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Hands on with Functions and IO

Hands on with Functions and IO

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Hands on with Functions and IO

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  1. Hands on with Functions and IO

  2. Program Inputs • How do you pass information into your program? • Use arguments in main() int main(int argc, char * argv[]) • The names argc and argv are usually used for the parameters, but a programmer could use different names. 2

  3. Program Inputs • The command words can be accessed as argv[0] through argv[argc - 1]. • The program name is the first word on the command line, which is argv[0]. • The command-line arguments are argv[1] through argv[argc - 1]. • argc holds how many arguments are passed 3

  4. Simple Example #include <stdio.h> int main(int argc, char * argv[]) { int i; printf ("You entered %d words\n",argc); for (i = 1; i < argc; i++) printf("%s ", argv[i]); printf("\n"); } Now lets use it 4

  5. File IO review • We have discussed fopen, fclose, fprintf, & fscanf • Example: • Look at the file_io.c example 5

  6. More File IO • To do more interesting things, need to more fine toothed control… • fgetc() – Reads one character from a file • fputc() – Writes one character from a file • Example: my_cat.c 6

  7. Basic Database • Get the file “database.txt” from the class website in the Handouts and Links section • Write a simple function that will read the elements out of the database and add them to a linked list that you dynamically create • You will need to make a structure to hold them • You will need a function to add a node to the linked list • Now write 2 functions, one to add a node, one to delete, the add should prompt the user for the fields, the delete should ask for the ID or name • Write a final function that will save the database back to the file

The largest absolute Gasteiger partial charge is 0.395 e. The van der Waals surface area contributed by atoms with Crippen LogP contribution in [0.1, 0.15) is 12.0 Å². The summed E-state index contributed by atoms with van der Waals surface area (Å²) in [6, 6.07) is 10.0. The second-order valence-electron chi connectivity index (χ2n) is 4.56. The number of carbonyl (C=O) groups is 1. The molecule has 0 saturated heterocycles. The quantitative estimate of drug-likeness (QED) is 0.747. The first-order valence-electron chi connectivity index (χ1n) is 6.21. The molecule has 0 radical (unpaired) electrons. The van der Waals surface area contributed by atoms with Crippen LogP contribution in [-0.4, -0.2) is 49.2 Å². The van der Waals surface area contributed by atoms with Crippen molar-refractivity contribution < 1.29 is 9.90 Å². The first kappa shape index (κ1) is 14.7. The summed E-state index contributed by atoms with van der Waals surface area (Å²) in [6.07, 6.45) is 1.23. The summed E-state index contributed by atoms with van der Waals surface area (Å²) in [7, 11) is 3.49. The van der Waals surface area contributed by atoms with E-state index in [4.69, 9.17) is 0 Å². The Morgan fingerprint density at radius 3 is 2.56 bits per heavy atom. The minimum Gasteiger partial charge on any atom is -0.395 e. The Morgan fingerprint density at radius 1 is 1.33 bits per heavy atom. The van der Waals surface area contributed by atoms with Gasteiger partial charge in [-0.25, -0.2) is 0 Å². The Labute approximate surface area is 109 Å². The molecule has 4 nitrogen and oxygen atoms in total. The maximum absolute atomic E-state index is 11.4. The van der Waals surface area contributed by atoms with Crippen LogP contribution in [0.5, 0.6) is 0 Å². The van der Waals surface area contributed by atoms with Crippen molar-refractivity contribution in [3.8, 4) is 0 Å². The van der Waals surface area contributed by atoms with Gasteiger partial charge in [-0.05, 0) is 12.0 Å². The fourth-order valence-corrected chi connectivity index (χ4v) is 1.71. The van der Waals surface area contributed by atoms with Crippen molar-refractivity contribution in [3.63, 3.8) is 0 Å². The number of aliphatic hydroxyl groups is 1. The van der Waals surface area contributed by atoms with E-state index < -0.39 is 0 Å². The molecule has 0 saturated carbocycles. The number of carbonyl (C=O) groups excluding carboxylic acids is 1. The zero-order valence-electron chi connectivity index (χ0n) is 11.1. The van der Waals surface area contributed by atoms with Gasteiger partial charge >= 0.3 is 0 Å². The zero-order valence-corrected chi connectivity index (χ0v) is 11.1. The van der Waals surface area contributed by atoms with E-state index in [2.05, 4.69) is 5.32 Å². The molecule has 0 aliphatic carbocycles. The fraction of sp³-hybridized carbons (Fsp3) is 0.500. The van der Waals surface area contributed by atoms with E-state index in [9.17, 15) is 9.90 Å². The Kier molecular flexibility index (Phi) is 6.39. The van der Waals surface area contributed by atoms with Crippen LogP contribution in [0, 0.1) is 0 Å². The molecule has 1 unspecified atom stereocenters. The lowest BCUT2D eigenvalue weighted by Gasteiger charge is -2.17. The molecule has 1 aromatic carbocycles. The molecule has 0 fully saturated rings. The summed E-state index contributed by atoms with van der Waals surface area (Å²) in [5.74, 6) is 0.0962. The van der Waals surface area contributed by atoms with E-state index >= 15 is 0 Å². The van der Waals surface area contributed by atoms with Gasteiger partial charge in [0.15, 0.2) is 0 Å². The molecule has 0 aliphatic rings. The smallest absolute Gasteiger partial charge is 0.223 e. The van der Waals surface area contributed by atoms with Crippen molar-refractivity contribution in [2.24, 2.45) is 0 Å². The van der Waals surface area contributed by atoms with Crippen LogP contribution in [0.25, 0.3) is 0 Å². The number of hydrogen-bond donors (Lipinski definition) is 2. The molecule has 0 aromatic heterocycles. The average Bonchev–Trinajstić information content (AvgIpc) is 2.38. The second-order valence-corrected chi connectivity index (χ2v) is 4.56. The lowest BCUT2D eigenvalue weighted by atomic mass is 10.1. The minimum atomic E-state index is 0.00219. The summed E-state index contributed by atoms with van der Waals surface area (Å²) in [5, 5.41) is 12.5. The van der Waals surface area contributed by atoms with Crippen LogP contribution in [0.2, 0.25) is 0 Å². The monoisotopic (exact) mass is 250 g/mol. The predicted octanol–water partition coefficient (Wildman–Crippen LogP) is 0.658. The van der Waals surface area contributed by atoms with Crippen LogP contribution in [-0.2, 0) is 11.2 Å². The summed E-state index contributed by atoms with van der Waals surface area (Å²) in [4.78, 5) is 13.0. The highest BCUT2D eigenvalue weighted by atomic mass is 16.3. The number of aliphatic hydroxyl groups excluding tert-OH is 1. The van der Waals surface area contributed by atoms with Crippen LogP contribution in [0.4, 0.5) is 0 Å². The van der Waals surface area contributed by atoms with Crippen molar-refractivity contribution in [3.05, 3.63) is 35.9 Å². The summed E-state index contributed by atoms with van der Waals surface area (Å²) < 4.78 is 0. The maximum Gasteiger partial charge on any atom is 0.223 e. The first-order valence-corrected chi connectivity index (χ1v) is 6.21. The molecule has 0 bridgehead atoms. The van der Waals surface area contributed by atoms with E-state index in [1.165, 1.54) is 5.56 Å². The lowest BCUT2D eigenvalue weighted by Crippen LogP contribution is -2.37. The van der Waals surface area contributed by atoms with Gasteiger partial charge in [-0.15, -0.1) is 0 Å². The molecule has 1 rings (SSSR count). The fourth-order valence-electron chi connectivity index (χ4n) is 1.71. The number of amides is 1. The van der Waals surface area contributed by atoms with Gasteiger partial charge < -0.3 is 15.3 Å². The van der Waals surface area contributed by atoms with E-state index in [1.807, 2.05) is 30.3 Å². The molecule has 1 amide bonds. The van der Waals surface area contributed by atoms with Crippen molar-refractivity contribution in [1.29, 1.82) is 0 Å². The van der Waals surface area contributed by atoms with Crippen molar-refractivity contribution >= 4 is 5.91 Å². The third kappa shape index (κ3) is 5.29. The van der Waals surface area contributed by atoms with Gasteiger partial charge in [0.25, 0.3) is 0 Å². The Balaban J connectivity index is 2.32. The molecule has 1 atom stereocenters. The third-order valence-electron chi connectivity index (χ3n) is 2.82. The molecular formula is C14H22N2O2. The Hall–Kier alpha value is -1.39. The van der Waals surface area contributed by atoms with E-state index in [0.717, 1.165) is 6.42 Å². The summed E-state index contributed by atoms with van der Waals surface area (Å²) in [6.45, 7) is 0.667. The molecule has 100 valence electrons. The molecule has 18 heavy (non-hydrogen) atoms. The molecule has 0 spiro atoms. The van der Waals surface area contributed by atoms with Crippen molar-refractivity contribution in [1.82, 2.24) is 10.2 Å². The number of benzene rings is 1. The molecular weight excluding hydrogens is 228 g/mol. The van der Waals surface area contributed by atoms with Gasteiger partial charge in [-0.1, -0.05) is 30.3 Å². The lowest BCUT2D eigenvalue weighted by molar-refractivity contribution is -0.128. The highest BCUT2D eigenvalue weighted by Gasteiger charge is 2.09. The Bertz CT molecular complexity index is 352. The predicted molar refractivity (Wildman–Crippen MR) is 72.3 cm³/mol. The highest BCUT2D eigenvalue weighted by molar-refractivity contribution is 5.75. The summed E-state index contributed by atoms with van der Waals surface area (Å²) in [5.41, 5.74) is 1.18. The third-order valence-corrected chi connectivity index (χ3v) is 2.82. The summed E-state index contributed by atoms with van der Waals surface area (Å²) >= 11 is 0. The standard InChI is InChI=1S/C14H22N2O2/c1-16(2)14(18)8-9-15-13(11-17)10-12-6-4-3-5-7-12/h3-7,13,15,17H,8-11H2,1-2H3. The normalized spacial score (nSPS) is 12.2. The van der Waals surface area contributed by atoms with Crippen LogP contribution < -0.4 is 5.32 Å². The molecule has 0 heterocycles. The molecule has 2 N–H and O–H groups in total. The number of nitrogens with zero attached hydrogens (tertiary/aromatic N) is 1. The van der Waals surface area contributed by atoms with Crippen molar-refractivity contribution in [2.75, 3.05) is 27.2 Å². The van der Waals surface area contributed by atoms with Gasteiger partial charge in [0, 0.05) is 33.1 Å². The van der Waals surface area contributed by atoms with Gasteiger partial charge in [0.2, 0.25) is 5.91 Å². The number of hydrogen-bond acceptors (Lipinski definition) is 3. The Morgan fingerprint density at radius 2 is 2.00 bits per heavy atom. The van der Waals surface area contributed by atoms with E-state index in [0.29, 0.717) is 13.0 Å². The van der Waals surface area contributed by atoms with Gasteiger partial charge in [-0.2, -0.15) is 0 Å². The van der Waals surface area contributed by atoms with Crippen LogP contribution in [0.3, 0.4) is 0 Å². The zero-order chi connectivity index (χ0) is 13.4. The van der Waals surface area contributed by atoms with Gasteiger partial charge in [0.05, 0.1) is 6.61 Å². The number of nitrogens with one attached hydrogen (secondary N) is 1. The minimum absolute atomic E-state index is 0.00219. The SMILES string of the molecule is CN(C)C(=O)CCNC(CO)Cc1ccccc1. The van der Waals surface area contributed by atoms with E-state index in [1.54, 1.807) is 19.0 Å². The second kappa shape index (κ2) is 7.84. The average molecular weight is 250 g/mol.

8. Caesar Cipher Algorithm Caesar's code or Caesar shift, is one of the simplest and most widely known encryption techniques. It is a type of substitution cipher in which each letter in the plaintext is replaced by a letter some fixed number of positions down the alphabet. 8

  9. Activity Part 1: • Write two functions, one called Caesar_Encrypt() the other called Caesar_Decrypt(). • The Caesar_Encrypt should take 2 inputs, a string of characters and a key. The function should shift the characters by the key and account for “roll-around” at the end of the alphabet. • The Caesar_Decrypt() should take the same types of input as the Caesar_Encrypt() function but reverse the process. • Test the above with some character arrays. • Put the functions in a file called crypto.c and make a header called crypto.h • Now uses these to read in a file of text and produce a new file with the extension “.enc” Part 2: 9